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Watching Egypt: A Place I Called Home

by Travis Black
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Watching Egypt: A Place I Called Home

We boarded a train in Cairo on the way to Lower Egypt. It was the Fall of 2003. The associate youth pastor and I (the trusty intern!) were responsible for taking the fifteen students that ranged in age from 11-13 to an orphanage in what was billed as a “Mini-Mission Trip.” We were also accompanied by two mothers, who graciously came to help out with the meals. My anxiety level was higher than usual, as I looked at each one of the students imagining having to tell their parents that something tragic had happened to them.  It was my job to keep them safe, whatever that meant. We were on a train in Egypt, with only one of the mothers able to speak Arabic. Is that dangerous?

It wasn’t long before we had an episode. All the students had taken their seats in the first class seats of the train. (Remove any pictures from your mind of first class seats in airplanes. Think instead of first class as Tim Hortons compared to a street vendor.)  The seats were dusty and might have been used by the last Pharaoh and family. One of the young Egyptian train workers was going by and dusting the top of each seat. When he got to one of our girls, he brushed a little lower then should have, touching her chest. One of the mothers spotted it, and shouted some Arabic, grabbed him by the arm, and took him to one of the tourist police posted just outside our train. (She had an older daughter that was constantly harassed by Egyptian men.) After this mother had calmed down, she asked an officer on the train (the government required that we had security with us when traveling) what would happen to the guy. He said they would either fill his stomach with air, causing a great degree of pain for days, or they would keep him in jail, and beat him on an occasional basis. Either way, the officer said, he wouldn’t do it again. That was for sure.

Now, looking back on this situation, especially in light of what has recently happened, I should have been grieved. What corruption and fear a normal Egyptian lives under without any rights or voice. That wasn’t my response. I felt safe. The power of the State was on the side of internationals, because they were on the side of tourist dollars and foreign investment.  My anxiety on that trip eased. We were going to be alright.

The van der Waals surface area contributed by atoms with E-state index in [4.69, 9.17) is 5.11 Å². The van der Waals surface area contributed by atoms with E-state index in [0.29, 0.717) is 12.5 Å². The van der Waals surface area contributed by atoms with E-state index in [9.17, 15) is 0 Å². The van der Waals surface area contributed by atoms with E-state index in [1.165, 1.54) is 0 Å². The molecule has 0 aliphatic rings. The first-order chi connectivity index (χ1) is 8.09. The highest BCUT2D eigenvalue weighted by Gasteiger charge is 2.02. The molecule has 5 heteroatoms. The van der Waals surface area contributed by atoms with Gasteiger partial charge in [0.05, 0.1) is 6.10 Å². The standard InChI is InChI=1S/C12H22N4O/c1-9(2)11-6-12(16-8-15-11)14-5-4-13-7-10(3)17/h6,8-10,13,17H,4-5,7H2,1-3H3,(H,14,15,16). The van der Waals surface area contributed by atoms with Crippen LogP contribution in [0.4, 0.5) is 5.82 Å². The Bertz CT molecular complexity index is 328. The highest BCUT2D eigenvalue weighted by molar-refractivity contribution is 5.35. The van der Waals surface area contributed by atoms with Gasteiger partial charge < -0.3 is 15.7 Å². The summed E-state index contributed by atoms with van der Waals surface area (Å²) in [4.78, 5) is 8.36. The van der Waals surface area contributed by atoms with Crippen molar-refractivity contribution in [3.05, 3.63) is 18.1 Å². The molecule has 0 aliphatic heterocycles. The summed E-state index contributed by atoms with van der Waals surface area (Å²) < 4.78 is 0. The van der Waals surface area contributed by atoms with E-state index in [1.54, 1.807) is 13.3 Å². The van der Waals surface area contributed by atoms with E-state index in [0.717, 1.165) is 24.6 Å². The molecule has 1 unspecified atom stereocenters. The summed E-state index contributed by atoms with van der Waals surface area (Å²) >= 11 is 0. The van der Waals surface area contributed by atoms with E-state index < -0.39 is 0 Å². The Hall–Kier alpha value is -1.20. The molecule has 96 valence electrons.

It was the same reason why I felt safe there for the four years I lived in Cairo. I often told people that walking through downtown Cairo felt much safer than walking through downtown Dallas. There were many different cultural reasons for that, but a huge degree of it was criminals didn’t get a trial, a good attorney, or safety behind rules and protocol. They got punished and it hurt. This seemed to be a powerful deterrent.  Crime was low.  It allowed me to answer the first question that people always asked me about Egypt, “Is it safe?” in the affirmative and  I was able to do my job there without fear.

Our ministry was to the expatriates (internationals there for whatever reason), and that is all the government allowed us to do. With over a million expatriates, there was plenty to focus on. (Our church was a couple thousand.) We tried to do it to the best of our ability, and as often is the case with ministry, there was more to do than we had time to do it. The regime provided us the safety and security to do it, and the stability for international businesses to have their people there in the first place. Plus, the American dollar went a long way, allowing certain luxuries that would be more difficult to afford at home.

Thinking back on it, in light of what has gone on, I realize that the voice of the oppressed is a hard one to hear, especially if their oppression is providing you some sort of benefit: safety, low prices, and cheap labor. But it wasn’t a conscious endorsement or celebration. It was just the way it was. It was similar to going to Starbucks and never wondering where they get their beans or what their buying habits have on those who harvest it in third world countries. Or never wondering how McDonalds could get there prices so low and how that was affecting people. As long as it doesn’t affect me, it becomes easy to be oblivious. There is plenty to do that keeps my mind and schedule occupied.